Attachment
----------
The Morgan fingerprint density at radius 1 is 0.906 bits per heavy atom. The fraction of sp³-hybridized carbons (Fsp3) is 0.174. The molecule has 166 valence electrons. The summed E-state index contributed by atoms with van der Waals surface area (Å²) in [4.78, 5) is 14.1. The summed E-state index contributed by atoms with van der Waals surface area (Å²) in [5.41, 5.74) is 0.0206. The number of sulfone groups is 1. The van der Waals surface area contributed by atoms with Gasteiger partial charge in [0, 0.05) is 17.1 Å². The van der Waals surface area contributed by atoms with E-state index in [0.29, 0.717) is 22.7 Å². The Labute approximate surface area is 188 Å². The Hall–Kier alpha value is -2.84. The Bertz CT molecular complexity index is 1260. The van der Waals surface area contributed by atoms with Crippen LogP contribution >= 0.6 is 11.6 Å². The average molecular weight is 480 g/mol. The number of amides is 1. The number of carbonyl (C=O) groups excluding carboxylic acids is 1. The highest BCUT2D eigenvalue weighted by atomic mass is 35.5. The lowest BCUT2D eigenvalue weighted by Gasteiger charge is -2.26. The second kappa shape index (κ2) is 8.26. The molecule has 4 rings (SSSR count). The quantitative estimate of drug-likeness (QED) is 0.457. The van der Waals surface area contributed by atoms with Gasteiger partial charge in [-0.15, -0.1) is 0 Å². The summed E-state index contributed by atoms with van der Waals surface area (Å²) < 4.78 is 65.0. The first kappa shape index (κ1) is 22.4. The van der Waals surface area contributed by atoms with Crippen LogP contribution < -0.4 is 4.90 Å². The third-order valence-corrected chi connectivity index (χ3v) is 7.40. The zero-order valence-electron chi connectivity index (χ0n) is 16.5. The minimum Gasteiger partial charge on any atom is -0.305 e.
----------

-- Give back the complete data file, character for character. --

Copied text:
The Morgan fingerprint density at radius 1 is 0.906 bits per heavy atom. The fraction of sp³-hybridized carbons (Fsp3) is 0.174. The molecule has 166 valence electrons. The summed E-state index contributed by atoms with van der Waals surface area (Å²) in [4.78, 5) is 14.1. The summed E-state index contributed by atoms with van der Waals surface area (Å²) in [5.41, 5.74) is 0.0206. The number of sulfone groups is 1. The van der Waals surface area contributed by atoms with Gasteiger partial charge in [0, 0.05) is 17.1 Å². The van der Waals surface area contributed by atoms with E-state index in [0.29, 0.717) is 22.7 Å². The Labute approximate surface area is 188 Å². The Hall–Kier alpha value is -2.84. The Bertz CT molecular complexity index is 1260. The van der Waals surface area contributed by atoms with Crippen LogP contribution >= 0.6 is 11.6 Å². The average molecular weight is 480 g/mol. The number of amides is 1. The number of carbonyl (C=O) groups excluding carboxylic acids is 1. The highest BCUT2D eigenvalue weighted by atomic mass is 35.5. The lowest BCUT2D eigenvalue weighted by Gasteiger charge is -2.26. The second kappa shape index (κ2) is 8.26. The molecule has 4 rings (SSSR count). The quantitative estimate of drug-likeness (QED) is 0.457. The van der Waals surface area contributed by atoms with Gasteiger partial charge in [-0.15, -0.1) is 0 Å². The summed E-state index contributed by atoms with van der Waals surface area (Å²) < 4.78 is 65.0. The first kappa shape index (κ1) is 22.4. The van der Waals surface area contributed by atoms with Crippen LogP contribution < -0.4 is 4.90 Å². The third-order valence-corrected chi connectivity index (χ3v) is 7.40. The zero-order valence-electron chi connectivity index (χ0n) is 16.5. The minimum Gasteiger partial charge on any atom is -0.305 e.